|Goldman recently announced its 2016 class of "partners." Is the title still one of the most coveted goals on Wall Street?|
A partnership at Goldman has long been a treasured milestone, the culm
ination of a decade or two of hard work and internal accomplishments--at hours of commitment that most workers can't fathom.
Is it still coveted reward? Do prestige, power, and mounds of wealth accompany the promotion in the way it often did through much of the firm's history?
The New York Times reported the recent announcement and elected to focus on the percentage of women in this year's class and assess in any trends. Of the 84 named, 19 (or 23 percent) were women. Trends show improvement in the numbers, although the increases trickle upward; they don't surge upward. No information was disclosed about under-represented minorities.
Like most banks (commercial, corporate and investment banks), senior bankers are granted the title managing director. At Goldman, a subset of managing directors have partnership privileges. They are not partners in the company, because Goldman is not a partnership (although it was decades ago). Managing director-partner is a privileged title. Those who hold the title are granted, however, a large percentage of shares.
For this new partnership roster, is Goldman the same firm as it was when partners numbered less than a couple of hundred (not the 500-plus today) and when it focused much of its activity on mergers, acquisitions, underwriting and a modest amount of trading? Is a partnership there still a stepping stone toward the top of Goldman's hierarchy or (as has been in the past) a pathway to a senior, powerful government post?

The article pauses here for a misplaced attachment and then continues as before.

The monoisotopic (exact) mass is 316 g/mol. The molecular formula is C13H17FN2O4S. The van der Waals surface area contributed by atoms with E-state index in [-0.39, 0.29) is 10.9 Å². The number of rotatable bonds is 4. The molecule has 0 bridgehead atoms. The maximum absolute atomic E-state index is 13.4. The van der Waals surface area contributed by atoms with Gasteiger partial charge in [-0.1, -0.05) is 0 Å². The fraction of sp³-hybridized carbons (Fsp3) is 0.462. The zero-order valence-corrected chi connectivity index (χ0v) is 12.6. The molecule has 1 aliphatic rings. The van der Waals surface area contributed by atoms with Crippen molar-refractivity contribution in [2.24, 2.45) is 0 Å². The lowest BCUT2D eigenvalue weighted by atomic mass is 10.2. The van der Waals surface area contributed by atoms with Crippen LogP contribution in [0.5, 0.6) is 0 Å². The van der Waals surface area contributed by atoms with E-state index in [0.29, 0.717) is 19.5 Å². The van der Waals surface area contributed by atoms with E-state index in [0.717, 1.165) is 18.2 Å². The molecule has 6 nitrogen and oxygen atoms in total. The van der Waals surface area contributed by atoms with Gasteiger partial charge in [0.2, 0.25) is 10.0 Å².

What is the true Goldman today?
It's now formally classified as a bank holding company, subject to the same supervision and oversight that its new group of peers (like JPMorgan Chase and Citi) must adapt to everyday. It still maintains predictable leads in the league tables that investment bankers care much about (mergers, acquisitions, IPO's, bond underwriting, etc.). And it appears to have a side-table seat and the ears of board members involved in the merger transactions that keep getting bigger and bigger as years go by.
Yet because it's a big bank (a "systemically important" one, in fact) and because it chooses to remain aggressively at the frontlines of sales and trading, it has to confront issues and challenges that JPMorgan and Citi do, issues and challenges its IB boutique peers (Evercore, Moellis, Greenhill, Lazard, e.g.) aren't bothered with.
Addressing many of those issues and challenges often means boosting capital, reducing leverage, stockpiling liquidity, and worrying excessively about stable funding--all while sending its armies of M&A and advisory bankers around the world to advise on the biggest companies on what they should do and how they should finance what they should do.
Peek at recent numbers.
Investment banking is for which Goldman is best known--the merger deal valued in the tens of billions, the advice its teams present to CEO's and board members to buy out another company or defend itself from unwanted suitor, the financing packages they assemble to permit Company A to acquire Company B with debt levels that might cause the unacquainted to faint, and the timetables they lay out to shepherd a Silicon Valley unicorn through its IPO.
The numbers, however, show Goldman--despite restraints from regulators--is still a trading powerhouse. Trading has been slowed down, even hand-cuffed. Yet Goldman continues to push in that direction, seizing roles and market share where other banks have stepped back. Trading activity (from trading and commissions revenues) contributes about half of all net revenues at the bank. Investment-banking fees, by comparison, comprise less than a quarter.